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Greetings from Wildwood, NJ

Spending one week every summer in Wildwood, New Jersey has become a family tradition. It is where I’ve spent a part of every summer for the past seven years. Traditions are a blessing and a curse. On one hand, we indulge in the nostalgia of rituals, but they also mark the unforgiving passage of time.

I have three sons. They’ve each spent a part of every summer of their lives in Wildwood. The anticipation of the Jersey Shore is a lively subject every year in my household beginning in February. But my oldest is also now less interested in running around the beach and more about roller coaster rides and pointing out pictures of women in bikinis.

It was great to find out the Wildwood Sports Cards, Toys, Comics & Collectibles Show would be taking place while I was visiting. I kept this a secret from my wife until our last night in town, which was also the show's first day.

The previous day had been tough. My boys had been bothering each other all day. When my oldest would hum or sing, my middle one would tell him to stop. He’d sing anyway, and my middle one would say, You’re ugly!

“How much time are you going to need?” my wife asked me with a bit of annoyance.

Maybe just an hour and a half, I said. She seemed relieved and gave me the okay.

I entered the Wildwood Convention Center about one hour after the show opened. It was busy. There were trading cards and a good number of tables selling stacks and stacks of comic books and Pokemon. There was so much Pokemon.

I admit, I buy from dealers who greet me - unless they have something I really want. I passed through a few tables, glancing at their inventory, always trying to show that I liked their stuff.

But if no one so much as looks at me, then I have no interest in buying from them. It’s a psychological thing. At a store in the mall, I want to be left alone. But at a card show, I’m like, ‘C’mon man, where’s the hobby love?’

One dealer was really cool. He asked me what I was looking for, and even though he didn't have it, he pointed me toward some dealers he knew did.

I bought two 1970 Topps football cards from him with a sticker price of $7. Without me even asking, he told me to take both for just $5.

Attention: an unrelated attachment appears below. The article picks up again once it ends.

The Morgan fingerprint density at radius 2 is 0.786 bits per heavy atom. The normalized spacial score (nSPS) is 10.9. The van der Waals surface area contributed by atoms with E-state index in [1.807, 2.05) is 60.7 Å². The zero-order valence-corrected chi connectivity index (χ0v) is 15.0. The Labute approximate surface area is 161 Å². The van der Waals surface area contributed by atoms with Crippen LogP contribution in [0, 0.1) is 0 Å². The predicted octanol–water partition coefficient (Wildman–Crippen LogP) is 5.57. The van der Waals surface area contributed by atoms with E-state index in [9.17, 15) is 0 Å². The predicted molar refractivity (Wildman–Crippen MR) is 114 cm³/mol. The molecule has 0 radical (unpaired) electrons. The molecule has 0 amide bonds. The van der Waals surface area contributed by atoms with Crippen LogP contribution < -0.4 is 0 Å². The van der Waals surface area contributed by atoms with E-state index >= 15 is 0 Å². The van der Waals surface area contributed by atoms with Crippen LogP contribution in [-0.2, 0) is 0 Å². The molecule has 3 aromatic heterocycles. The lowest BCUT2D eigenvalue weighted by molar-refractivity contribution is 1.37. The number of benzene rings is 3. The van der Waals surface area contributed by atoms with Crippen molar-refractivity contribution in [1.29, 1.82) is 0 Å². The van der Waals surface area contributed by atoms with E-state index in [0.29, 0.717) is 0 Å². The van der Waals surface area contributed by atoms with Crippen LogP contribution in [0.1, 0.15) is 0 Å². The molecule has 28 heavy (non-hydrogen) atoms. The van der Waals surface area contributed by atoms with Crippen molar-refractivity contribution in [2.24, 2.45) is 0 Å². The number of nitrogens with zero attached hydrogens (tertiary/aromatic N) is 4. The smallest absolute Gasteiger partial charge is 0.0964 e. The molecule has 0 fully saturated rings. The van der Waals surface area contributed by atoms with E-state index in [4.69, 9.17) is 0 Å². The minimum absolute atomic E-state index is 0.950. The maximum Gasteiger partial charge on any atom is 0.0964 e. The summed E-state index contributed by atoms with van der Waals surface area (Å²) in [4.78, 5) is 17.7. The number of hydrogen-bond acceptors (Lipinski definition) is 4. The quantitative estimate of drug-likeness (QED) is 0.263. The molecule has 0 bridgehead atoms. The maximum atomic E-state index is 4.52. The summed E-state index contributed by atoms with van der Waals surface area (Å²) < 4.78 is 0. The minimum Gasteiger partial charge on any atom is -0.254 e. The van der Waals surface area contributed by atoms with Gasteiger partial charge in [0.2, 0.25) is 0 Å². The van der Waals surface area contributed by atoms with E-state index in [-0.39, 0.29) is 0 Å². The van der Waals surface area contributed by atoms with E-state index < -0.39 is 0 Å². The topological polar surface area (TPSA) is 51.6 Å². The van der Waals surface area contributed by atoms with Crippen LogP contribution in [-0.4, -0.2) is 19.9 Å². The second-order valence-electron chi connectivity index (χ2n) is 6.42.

Are you sure? I asked.

Yea, he said. We’re just borrowing them anyway. I’ve held them long enough, and now it’s your turn.

Summer vibes, man.

I got to another table. At first, the guy didn’t say much to me. But I stuck around a bit longer, giving him another minute to say hi because he had some stuff I wanted. Sure enough, he said hello, wanting to know if there were any cards I wanted to see.

Can I take a look at that stack of 1970 Topps football? I asked.

I picked through the stack, taking out a Claude Humphrey rookie card and a Ray Nitschke in good shape. He wanted $50 for the Humphrey.

I’ll take the Nitschke, I said. But I don’t know how much this Claude Humphrey should go for, I told him. Is $50 a good price?

Oh yea, it’s a good price. It’s his rookie card, he said.

I took him at his word. Summer vibes, I thought. So I bought the Humprhey, Nitschke, and a Warren Moon rookie from him for $70. He didn’t offer any discounts, and I didn’t ask him for any.

I should’ve checked for comps, but I was in a bit of a rush. My time was nearly up and I had to get back to my family. I also wanted to stay within my budget.

As I walked back to my car I checked eBay comps for similar Claude Humphrey rookie cards. I found a slightly better-centered card with the same corner condition for $35.

For a few moments, I was angry, feeling betrayed. I trusted that dealer to give me a fair price or to at least cut me a few bucks, and he didn’t.

But then I passed a giant lobster hanging over the entrance of a restaurant. I reminded myself nothing takes advantage of me like a Jersey Shore boardwalk. I spent $40 so my kids could kick a few soccer balls into just slightly larger holes for the chance to win - a soccer ball?

Nobody won anything.

I drove back to our rental, enjoying the novelty of happily stopping for pedestrians because this would never happen in Staten Island.

Luckily, the hard feelings didn’t last. New, happy memories flooded my mind – of floating in the ocean and staring at the sky, building sand castles with my kids, and hearing their laughter on carnival rides. Oh, and the time I bought my 1970 Topps Claude Humphrey.

Another summer was coming to an end. My mood was relaxed.


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